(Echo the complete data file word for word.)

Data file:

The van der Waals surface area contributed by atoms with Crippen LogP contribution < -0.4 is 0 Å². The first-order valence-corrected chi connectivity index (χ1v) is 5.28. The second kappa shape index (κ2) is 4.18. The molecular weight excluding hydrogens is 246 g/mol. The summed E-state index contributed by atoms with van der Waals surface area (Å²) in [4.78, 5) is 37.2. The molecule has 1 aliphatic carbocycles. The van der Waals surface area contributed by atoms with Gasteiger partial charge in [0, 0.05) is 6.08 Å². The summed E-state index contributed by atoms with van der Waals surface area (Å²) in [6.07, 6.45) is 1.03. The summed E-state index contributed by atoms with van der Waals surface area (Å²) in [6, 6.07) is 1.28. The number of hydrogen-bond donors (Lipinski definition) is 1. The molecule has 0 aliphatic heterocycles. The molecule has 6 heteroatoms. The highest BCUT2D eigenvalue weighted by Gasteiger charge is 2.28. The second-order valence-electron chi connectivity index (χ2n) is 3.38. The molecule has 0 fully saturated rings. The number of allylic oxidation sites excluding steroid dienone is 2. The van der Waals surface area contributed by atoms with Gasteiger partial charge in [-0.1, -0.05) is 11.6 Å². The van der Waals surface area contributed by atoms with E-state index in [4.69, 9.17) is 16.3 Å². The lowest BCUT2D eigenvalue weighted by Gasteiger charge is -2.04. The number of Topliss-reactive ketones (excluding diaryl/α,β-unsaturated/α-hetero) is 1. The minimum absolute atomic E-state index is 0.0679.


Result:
The van der Waals surface area contributed by atoms with Crippen LogP contribution < -0.4 is 0 Å². The first-order valence-corrected chi connectivity index (χ1v) is 5.28. The second kappa shape index (κ2) is 4.18. The molecular weight excluding hydrogens is 246 g/mol. The summed E-state index contributed by atoms with van der Waals surface area (Å²) in [4.78, 5) is 37.2. The molecule has 1 aliphatic carbocycles. The van der Waals surface area contributed by atoms with Gasteiger partial charge in [0, 0.05) is 6.08 Å². The summed E-state index contributed by atoms with van der Waals surface area (Å²) in [6.07, 6.45) is 1.03. The summed E-state index contributed by atoms with van der Waals surface area (Å²) in [6, 6.07) is 1.28. The number of hydrogen-bond donors (Lipinski definition) is 1. The molecule has 0 aliphatic heterocycles. The molecule has 6 heteroatoms. The highest BCUT2D eigenvalue weighted by Gasteiger charge is 2.28. The second-order valence-electron chi connectivity index (χ2n) is 3.38. The molecule has 0 fully saturated rings. The number of allylic oxidation sites excluding steroid dienone is 2. The van der Waals surface area contributed by atoms with Gasteiger partial charge in [-0.1, -0.05) is 11.6 Å². The van der Waals surface area contributed by atoms with E-state index in [4.69, 9.17) is 16.3 Å². The lowest BCUT2D eigenvalue weighted by Gasteiger charge is -2.04. The number of Topliss-reactive ketones (excluding diaryl/α,β-unsaturated/α-hetero) is 1. The minimum absolute atomic E-state index is 0.0679.